Md. letting BGE zap customers


Regulators are on your side, Baltimore Gas and Electric customers.

They saw BGE household electricity prices about to spike 72 percent. They heard your protest, felt your outrage and ordered a plan that not only gives BGE the price jumps it wants but lets it collect interest on the unpaid balance if you can't handle your bill.

It's consumer protection, 21st-century style. Can't afford what The Man has to sell? We'll allow you to go deeper in debt.

This is not what Maryland needs or deserves.

Government hasn't come close to addressing the double-punch of BGE's looming rate shock and plans for BGE's parent to be acquired by a Florida power com- pany.

The "rate stabilization plan" announced by the Maryland Public Service Commission would stabilize rates the way the Corps of Engineers stabilized the 17th Street Canal levee in New Orleans.

BGE electricity prices will soar 72 percent after a five-year cap expires July 1, regulators disclosed yesterday. Unless ratepayers opt out, they go on an installment plan that limits immediate increases to 21 percent and lets BGE collect interest on the balance, which must eventually be paid.

Easy terms available! Bad credit OK!

But, you ask, what's the alternative? Wouldn't it involve reversing deregulation and possibly renegotiating the 1999 settlement that BGE and parent Constellation Energy reached with Maryland regulators?

Wouldn't that raise specters of state expropriation and add to Maryland's stellar reputation at the U.S. Chamber of Commerce?

Yep, but desperate times call for desperate measures.

BGE wants to pull nearly $400 million annually from the Central Maryland economy through its rate increases. BGE is an economically critical monopoly. The deregulation that allowed these increases was deeply flawed; it was sold on the notion that electricity prices would fall.

Regulatory intrusion that might be outrageous in another industry can be justified here.

And BGE/Constellation is likely to be open to renegotiation. Thanks to scores of millions of dollars in merger-related bonuses, Constellation bosses probably want to complete the company's marriage to Florida's FPL Group even more than they want to stick Maryland ratepayers with price trauma.

Gov. Robert L. Ehrlich Jr. and the General Assembly ought to make merger approval conditional on a better deal for Maryland families than a 72 percent price pop and easy financing.

If they're squeamish about molesting a corporate citizen, they should ask some impolite questions that could shed light on whether the 1999 deregulation was fair, whether a 72 percent increase is justified by higher fuel prices, as BGE argues, and how much BGE and Constellation would suffer if they got anything less.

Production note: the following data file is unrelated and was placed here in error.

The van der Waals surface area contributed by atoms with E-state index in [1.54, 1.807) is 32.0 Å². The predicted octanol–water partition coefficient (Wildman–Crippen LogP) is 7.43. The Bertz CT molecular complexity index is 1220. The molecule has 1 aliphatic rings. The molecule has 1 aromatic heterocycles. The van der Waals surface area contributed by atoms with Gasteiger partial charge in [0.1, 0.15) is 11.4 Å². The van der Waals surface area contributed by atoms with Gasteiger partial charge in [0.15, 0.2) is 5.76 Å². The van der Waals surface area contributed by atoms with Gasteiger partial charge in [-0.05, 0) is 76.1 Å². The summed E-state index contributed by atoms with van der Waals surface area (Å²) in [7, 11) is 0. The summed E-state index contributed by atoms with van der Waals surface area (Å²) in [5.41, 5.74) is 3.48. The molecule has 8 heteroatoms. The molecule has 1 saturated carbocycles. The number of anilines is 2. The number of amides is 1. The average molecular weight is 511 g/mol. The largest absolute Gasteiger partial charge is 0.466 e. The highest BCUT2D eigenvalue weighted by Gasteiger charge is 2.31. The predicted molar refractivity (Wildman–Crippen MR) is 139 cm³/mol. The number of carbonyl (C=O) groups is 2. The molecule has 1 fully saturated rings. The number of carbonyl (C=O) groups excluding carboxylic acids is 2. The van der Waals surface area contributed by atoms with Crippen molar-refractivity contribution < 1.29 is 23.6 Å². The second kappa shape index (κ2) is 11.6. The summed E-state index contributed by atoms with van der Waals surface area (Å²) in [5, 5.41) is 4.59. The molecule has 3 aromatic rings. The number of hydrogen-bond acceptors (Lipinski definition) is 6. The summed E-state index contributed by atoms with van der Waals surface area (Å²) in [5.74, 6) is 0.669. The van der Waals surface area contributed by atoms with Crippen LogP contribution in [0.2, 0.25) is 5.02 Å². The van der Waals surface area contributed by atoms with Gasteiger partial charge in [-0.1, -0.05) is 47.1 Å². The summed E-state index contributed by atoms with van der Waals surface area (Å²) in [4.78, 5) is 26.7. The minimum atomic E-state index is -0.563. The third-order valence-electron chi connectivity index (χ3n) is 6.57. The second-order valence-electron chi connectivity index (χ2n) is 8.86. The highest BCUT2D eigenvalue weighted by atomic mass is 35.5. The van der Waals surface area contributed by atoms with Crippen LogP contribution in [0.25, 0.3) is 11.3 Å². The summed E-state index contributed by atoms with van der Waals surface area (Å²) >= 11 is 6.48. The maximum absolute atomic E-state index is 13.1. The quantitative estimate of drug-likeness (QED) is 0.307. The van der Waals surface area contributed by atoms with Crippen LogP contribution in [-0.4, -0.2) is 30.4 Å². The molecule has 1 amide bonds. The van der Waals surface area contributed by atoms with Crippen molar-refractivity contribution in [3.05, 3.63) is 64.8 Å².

Why will the municipally owned Hagerstown Light charge residential electric customers about 30 percent less after July 1 than shareholder-owned BGE?

Hagerstown Light shops in the same electricity markets as BGE, but Hagerstown households will pay only about 9.7 cents a kilowatt hour, based on what Hagerstown Light boss Karl Kohler told me yesterday, while BGE households get socked with 14.1 cents. What's up with that?

How can Constellation be booking record profits when it keeps complaining that the current, capped BGE rates are far below market prices? (For a hint, see next question.)

How much profit is Constellation making on the low-cost generation plants that BGE customers paid for and that Constellation took over after deregulation in a cash-free paper shuffle?

BGE's old generation assets were almost all coal and nuclear - the very cheapest way to make juice in today's market. But instead of passing the low costs on to ratepayers, as in the old days, BGE/Constellation gets to charge a deregulated price in a market driven up by high oil and natural-gas generation costs for other electricity vendors. Result: a huge markup.

On the same subject, what's the value of Constellation's Calvert Cliffs nuclear generators these days?

Over five years BGE customers have paid some $500 million to Constellation based on the bogus notion, pushed hard by the company, that Calvert Cliffs would plummet in value after deregulation and that Constellation deserved to be compensated for the "loss."

You know what happened. Re-licensed in 2000, unburdened by huge costs borne by today's oil and gas generators, Calvert Cliffs is worth a mint. There probably was no "stranded cost."

I don't know the answers, but I'm trying to find out. Meanwhile, BGE/Constellation, how about rebating the $500 million as a step toward easing the rate shock?

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